Volume 152 • Issue 24
The Newspaper of Amherst College Since 1868
Monday, May 29, 2023
By Jerry Levy '25
May 10, 2023
Graduate student Esther Isaac ’19 on May 2 shared the results of her dissertation research into the relationship between urban spaces and revolutionary class movements. The talk, held in Pruyne Lecture Hall, referred to Chicago’s 1886 Haymarket Riot as a frequent example.
By Dylan Vrins '26
Artist Janani Balasubramanian spoke to a group of students and staff about their work crafting large-scale, immersive exhibitions that integrate art and science on Thursday, May 4.
By Piero Campos '25
May 3, 2023
On Thursday, April 27, 20 students presented poetry and visual art for the second year of Nuestras Voces. Three participants spoke to The Student about the significance of the event for their identity as bilingual students.
By Leo Kamin '25
April 20, 2023
Participants in a University of Michigan program that guarantees low-income students free tuition upon acceptance applied to and enrolled in college at higher rates. At an April 11 event, Susan Dynarski presented these findings, raising questions about how Amherst could implement similar programs.
By Peter Finnerty '25
April 12, 2023
Professor Saidiya Hartman, a prominent interdisciplinary scholar of Black history, spoke at Johnson Chapel Thursday, April 6 as part of the President's Colloquium on Race and Racism, where she previewed a piece of fiction that pokes fun at performative political speech.
By Julia Gentin '26
April 5, 2023
Kenneth S. Stern, a lawyer and expert on hatred and antisemitism, spoke at the college on Wednesday, March 29. Stern discussed the relationship between antisemitism and hate in general, conspiratorial thinking, and the problem of defining antisemitism.
By Liam Archacki '24
March 29, 2023
Shamus Khan, a professor of sociology at Princeton, alongside Jennifer Hirsch, a professor of sociomedical sciences at Columbia, discussed their research into sexual assault on college campuses, as published in their 2020 book “Sexual Citizens: Sex, Power, and Assault on Campus.”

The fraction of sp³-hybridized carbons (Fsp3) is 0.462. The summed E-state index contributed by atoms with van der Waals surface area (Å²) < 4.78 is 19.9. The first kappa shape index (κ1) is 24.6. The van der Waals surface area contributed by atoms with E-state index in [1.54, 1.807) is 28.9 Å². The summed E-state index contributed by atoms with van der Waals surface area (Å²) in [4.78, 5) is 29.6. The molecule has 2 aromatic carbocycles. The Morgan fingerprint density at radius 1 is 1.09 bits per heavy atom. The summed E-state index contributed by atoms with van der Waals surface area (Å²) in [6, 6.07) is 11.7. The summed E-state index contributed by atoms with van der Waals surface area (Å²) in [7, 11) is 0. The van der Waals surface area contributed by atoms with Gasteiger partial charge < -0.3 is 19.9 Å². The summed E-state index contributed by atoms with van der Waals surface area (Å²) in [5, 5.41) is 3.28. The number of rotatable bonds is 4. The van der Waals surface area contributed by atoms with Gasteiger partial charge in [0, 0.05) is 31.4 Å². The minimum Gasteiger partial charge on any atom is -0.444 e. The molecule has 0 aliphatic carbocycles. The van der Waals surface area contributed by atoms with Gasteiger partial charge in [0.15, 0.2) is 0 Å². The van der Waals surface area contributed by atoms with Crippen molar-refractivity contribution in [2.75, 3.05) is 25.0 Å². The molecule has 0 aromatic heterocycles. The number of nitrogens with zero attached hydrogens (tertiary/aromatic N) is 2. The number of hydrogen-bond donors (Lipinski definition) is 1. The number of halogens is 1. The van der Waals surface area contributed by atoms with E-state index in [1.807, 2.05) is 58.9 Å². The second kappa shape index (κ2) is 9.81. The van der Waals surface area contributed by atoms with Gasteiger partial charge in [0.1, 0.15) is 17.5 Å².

Students and faculty gathered for an event on the future of civil rights in education with Catherine Lhamon ’93, the assistant secretary for civil rights at the United States Department of Education, on Thursday, March 23.
By Sarah Weiner '24
September 28, 2022
The Emily Dickinson Museum’s annual “Tell It Slant” Festival featured discussions and workshops led by acclaimed poets. Assistant Arts & Living Editor Sarah Weiner ’24 reviews one of the headlining events, “Poetry Isn’t Perfect: A Publication Panel with The Common.”
By Sophie Wolmer '23
May 5, 2021
On Thursday, April 29, Lewis-Sebring Professor of Humanities and Latin American
and Latino Culture Ilan Stavans discussed ideological polarization in the
American media with journalist Martin Baron in the final event of the college’s
virtual “Politics and Poetry” series
. The series was made possible by the Seminars on Opposing Views Fund, which was
established by the Class of 1970.
Baron has been the executive e
By Sam Spratford ’24
April 28, 2021
The college hosted President of Moderna Stephen Hoge ’98 on Friday, April 23 as
a part of the virtual Stories in STEM event series. The Cambridge-based
biotechnology company has experienced tremendous growth since the pandemic
began, as it has developed one of the world’s most effective vaccines against
Covid-19. With the vaccine becoming widely available across the country, Hoge
spoke to students about his journey through STEM and discussed the work that
Moderna is doing to vaccinate Americans.